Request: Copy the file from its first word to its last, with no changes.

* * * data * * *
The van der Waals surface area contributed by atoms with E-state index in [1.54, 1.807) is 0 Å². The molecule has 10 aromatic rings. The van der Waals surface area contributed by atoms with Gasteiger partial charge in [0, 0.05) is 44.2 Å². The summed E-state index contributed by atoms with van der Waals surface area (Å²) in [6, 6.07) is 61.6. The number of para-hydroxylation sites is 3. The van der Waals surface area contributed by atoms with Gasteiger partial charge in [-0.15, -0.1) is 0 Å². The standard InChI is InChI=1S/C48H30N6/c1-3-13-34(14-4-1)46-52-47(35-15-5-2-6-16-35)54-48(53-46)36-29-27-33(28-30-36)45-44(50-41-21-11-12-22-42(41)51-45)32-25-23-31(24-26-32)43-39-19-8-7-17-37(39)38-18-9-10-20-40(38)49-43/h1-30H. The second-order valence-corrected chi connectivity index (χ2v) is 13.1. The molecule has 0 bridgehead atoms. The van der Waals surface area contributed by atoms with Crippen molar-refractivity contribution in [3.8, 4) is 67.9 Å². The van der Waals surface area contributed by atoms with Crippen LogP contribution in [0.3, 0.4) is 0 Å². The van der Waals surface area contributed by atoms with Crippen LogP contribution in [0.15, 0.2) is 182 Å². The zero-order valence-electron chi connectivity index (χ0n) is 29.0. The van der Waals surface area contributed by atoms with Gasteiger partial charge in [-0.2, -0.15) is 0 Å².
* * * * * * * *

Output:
The van der Waals surface area contributed by atoms with E-state index in [1.54, 1.807) is 0 Å². The molecule has 10 aromatic rings. The van der Waals surface area contributed by atoms with Gasteiger partial charge in [0, 0.05) is 44.2 Å². The summed E-state index contributed by atoms with van der Waals surface area (Å²) in [6, 6.07) is 61.6. The number of para-hydroxylation sites is 3. The van der Waals surface area contributed by atoms with Gasteiger partial charge in [-0.15, -0.1) is 0 Å². The standard InChI is InChI=1S/C48H30N6/c1-3-13-34(14-4-1)46-52-47(35-15-5-2-6-16-35)54-48(53-46)36-29-27-33(28-30-36)45-44(50-41-21-11-12-22-42(41)51-45)32-25-23-31(24-26-32)43-39-19-8-7-17-37(39)38-18-9-10-20-40(38)49-43/h1-30H. The second-order valence-corrected chi connectivity index (χ2v) is 13.1. The molecule has 0 bridgehead atoms. The van der Waals surface area contributed by atoms with Crippen molar-refractivity contribution in [3.8, 4) is 67.9 Å². The van der Waals surface area contributed by atoms with Crippen LogP contribution in [0.3, 0.4) is 0 Å². The van der Waals surface area contributed by atoms with Crippen LogP contribution in [0.15, 0.2) is 182 Å². The zero-order valence-electron chi connectivity index (χ0n) is 29.0. The van der Waals surface area contributed by atoms with Gasteiger partial charge in [-0.2, -0.15) is 0 Å².